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Sealevel changes control diagenetic dolomite formation in hemipelagic sediments of the Peru Margin

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Meister,  P.
Permanent Research Group Microsensor, Max Planck Institute for Marine Microbiology, Max Planck Society;

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Citation

Meister, P., Bernasconi, S. M., Vasconcelos, C., & McKenzie, J. A. (2008). Sealevel changes control diagenetic dolomite formation in hemipelagic sediments of the Peru Margin. Marine Geology, 252(3-4), 166-173.


Cite as: http://hdl.handle.net/21.11116/0000-0001-CD56-8
Abstract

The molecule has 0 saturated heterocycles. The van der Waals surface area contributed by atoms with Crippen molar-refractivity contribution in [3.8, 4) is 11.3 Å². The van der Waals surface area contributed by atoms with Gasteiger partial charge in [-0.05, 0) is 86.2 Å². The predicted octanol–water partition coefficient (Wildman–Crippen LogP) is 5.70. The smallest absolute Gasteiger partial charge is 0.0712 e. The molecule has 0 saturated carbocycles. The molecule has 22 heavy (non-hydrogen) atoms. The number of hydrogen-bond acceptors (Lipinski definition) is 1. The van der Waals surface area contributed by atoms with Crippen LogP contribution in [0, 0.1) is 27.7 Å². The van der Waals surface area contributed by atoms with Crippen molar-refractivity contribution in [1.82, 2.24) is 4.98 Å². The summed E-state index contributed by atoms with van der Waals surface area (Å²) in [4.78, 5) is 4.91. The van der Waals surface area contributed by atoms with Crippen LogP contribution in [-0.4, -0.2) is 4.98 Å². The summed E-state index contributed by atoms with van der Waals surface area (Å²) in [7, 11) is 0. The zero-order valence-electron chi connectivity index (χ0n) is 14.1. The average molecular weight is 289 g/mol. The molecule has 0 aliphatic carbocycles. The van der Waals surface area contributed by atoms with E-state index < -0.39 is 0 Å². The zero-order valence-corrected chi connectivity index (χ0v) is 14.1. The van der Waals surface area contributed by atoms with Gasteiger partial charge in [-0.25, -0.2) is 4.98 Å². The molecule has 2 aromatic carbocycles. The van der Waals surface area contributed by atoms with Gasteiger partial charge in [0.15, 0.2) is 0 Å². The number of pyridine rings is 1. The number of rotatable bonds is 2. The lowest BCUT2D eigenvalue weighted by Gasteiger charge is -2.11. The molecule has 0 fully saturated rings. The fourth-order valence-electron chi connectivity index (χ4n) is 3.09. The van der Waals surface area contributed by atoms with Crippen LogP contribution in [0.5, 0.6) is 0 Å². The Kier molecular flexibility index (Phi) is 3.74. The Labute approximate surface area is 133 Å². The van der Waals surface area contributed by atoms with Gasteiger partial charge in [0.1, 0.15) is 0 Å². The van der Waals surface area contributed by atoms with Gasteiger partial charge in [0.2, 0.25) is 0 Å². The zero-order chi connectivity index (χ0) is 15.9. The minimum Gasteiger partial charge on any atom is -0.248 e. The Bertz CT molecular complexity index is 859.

The first experimentally determined temperature dependent oxygen-18 fractionation factor between dolomite and water at low temperatures [Vasconcelos, C., McKenzie, J.A., Warthmann, R., Bernasconi, S., 2005. Calibration of the δ18O paleo-thermometer with dolomite formed in microbial cultures and natural environments. Geology 33, 317–320] allows now the precise calculation of temperatures during early diagenetic dolomite precipitation. We use δ18O values of early diagenetic dolomite beds sampled during ODP Legs 112 and 201 on the Peru continental margin (Sites 1227, 1228 and 1229) [Meister, P., McKenzie, J.A., Vasconcelos, C., Bernasconi, S., Frank, M., Gutjahr, M., Schrag, D.P., 2007. Dolomite formation in the dynamic deep biosphere, results from the Peru Margin, OPD Leg 201. Sedimentology 54, 1007–1032] to calculate paleo-porewater temperatures at the time of dolomite precipitation. We assumed unaltered seawater δ18O values in the porewater, which is supported by δ18O values of the modern porewater presented in this study. The dolomite layers in the Pleistocene part of the sedimentary columns showed oxygen isotope temperatures up to 5 °C lower than today. Since Sites 1228 and 1229 are located at 150 and 250 m below sealevel, respectively, their paleo-porewater temperatures would be influenced by considerably colder surface water during glacial sealevel lowstands. Thus, Pleistocene dolomite layers in the Peru Continental margin probably formed during glacial times. This finding is consistent with a model for dolomite precipitation in the Peru Margin recently discussed by Meister et al. [Meister, P., McKenzie, J.A., Vasconcelos, C., Bernasconi, S., Frank, M., Gutjahr, M., Schrag, D.P., 2007. Dolomite formation in the dynamic deep biosphere, results from the Peru Margin, OPD Leg 201. Sedimentology 54, 1007–1032], where dolomite forms episodically at the sulphate methane interface. It was shown that the sulphate methane interface migrates upwards and downwards within the sedimentary column, but dolomite layers may only form when the sulphate–methane interface stays at a fixed depth for a sufficient amount of time. We hypothesize that the sulphate–methane interface persists within TOC-rich interglacial sediments, while this zone is buried by TOC-poor sedimentation during glacial times. Thus, the presented oxygen isotope data provide additional information on the timing of early diagenetic dolomite formation and a possible link between episodicity in dolomite formation and sealevel variations. A similar link between early diagenesis and oceanography may also explain spacing of dolomite layers in a Milankovitch type pattern observed in the geological record, such as in the Miocene Monterey Formation.